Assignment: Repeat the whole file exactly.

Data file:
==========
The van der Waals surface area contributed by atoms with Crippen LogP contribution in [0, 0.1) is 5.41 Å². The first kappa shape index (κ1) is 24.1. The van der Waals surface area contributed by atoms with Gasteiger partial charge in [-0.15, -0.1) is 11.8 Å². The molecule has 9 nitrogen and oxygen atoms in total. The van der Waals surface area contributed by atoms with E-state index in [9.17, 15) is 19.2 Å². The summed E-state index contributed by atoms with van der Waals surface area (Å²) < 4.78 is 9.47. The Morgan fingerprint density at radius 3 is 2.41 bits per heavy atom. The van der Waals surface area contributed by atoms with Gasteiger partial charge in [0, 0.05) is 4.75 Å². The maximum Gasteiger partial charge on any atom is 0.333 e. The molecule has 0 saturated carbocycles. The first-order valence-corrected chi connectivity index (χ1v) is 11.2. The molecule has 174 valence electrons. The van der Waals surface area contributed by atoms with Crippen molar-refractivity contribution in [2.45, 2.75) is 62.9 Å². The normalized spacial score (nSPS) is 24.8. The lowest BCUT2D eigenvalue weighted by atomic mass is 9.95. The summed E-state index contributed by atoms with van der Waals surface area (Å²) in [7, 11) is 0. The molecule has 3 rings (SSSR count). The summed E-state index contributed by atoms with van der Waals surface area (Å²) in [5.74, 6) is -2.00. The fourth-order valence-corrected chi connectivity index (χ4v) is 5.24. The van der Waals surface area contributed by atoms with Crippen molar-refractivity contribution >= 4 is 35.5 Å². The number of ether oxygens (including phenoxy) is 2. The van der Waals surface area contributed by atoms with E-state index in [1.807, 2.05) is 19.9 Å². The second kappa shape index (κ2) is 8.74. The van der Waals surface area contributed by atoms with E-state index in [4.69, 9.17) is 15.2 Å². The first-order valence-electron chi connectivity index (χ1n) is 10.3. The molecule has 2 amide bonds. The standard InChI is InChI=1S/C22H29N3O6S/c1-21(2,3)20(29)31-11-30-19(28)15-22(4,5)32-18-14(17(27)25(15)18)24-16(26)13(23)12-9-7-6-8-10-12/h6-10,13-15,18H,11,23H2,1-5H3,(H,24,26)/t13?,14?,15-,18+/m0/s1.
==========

The van der Waals surface area contributed by atoms with Crippen LogP contribution in [0, 0.1) is 5.41 Å². The first kappa shape index (κ1) is 24.1. The van der Waals surface area contributed by atoms with Gasteiger partial charge in [-0.15, -0.1) is 11.8 Å². The molecule has 9 nitrogen and oxygen atoms in total. The van der Waals surface area contributed by atoms with E-state index in [9.17, 15) is 19.2 Å². The summed E-state index contributed by atoms with van der Waals surface area (Å²) < 4.78 is 9.47. The Morgan fingerprint density at radius 3 is 2.41 bits per heavy atom. The van der Waals surface area contributed by atoms with Gasteiger partial charge in [0, 0.05) is 4.75 Å². The maximum Gasteiger partial charge on any atom is 0.333 e. The molecule has 0 saturated carbocycles. The first-order valence-corrected chi connectivity index (χ1v) is 11.2. The molecule has 174 valence electrons. The van der Waals surface area contributed by atoms with Crippen molar-refractivity contribution in [2.45, 2.75) is 62.9 Å². The normalized spacial score (nSPS) is 24.8. The lowest BCUT2D eigenvalue weighted by atomic mass is 9.95. The summed E-state index contributed by atoms with van der Waals surface area (Å²) in [7, 11) is 0. The molecule has 3 rings (SSSR count). The summed E-state index contributed by atoms with van der Waals surface area (Å²) in [5.74, 6) is -2.00. The fourth-order valence-corrected chi connectivity index (χ4v) is 5.24. The van der Waals surface area contributed by atoms with Crippen molar-refractivity contribution >= 4 is 35.5 Å². The number of ether oxygens (including phenoxy) is 2. The van der Waals surface area contributed by atoms with E-state index in [1.807, 2.05) is 19.9 Å². The second kappa shape index (κ2) is 8.74. The van der Waals surface area contributed by atoms with E-state index in [4.69, 9.17) is 15.2 Å². The first-order valence-electron chi connectivity index (χ1n) is 10.3. The molecule has 2 amide bonds. The standard InChI is InChI=1S/C22H29N3O6S/c1-21(2,3)20(29)31-11-30-19(28)15-22(4,5)32-18-14(17(27)25(15)18)24-16(26)13(23)12-9-7-6-8-10-12/h6-10,13-15,18H,11,23H2,1-5H3,(H,24,26)/t13?,14?,15-,18+/m0/s1.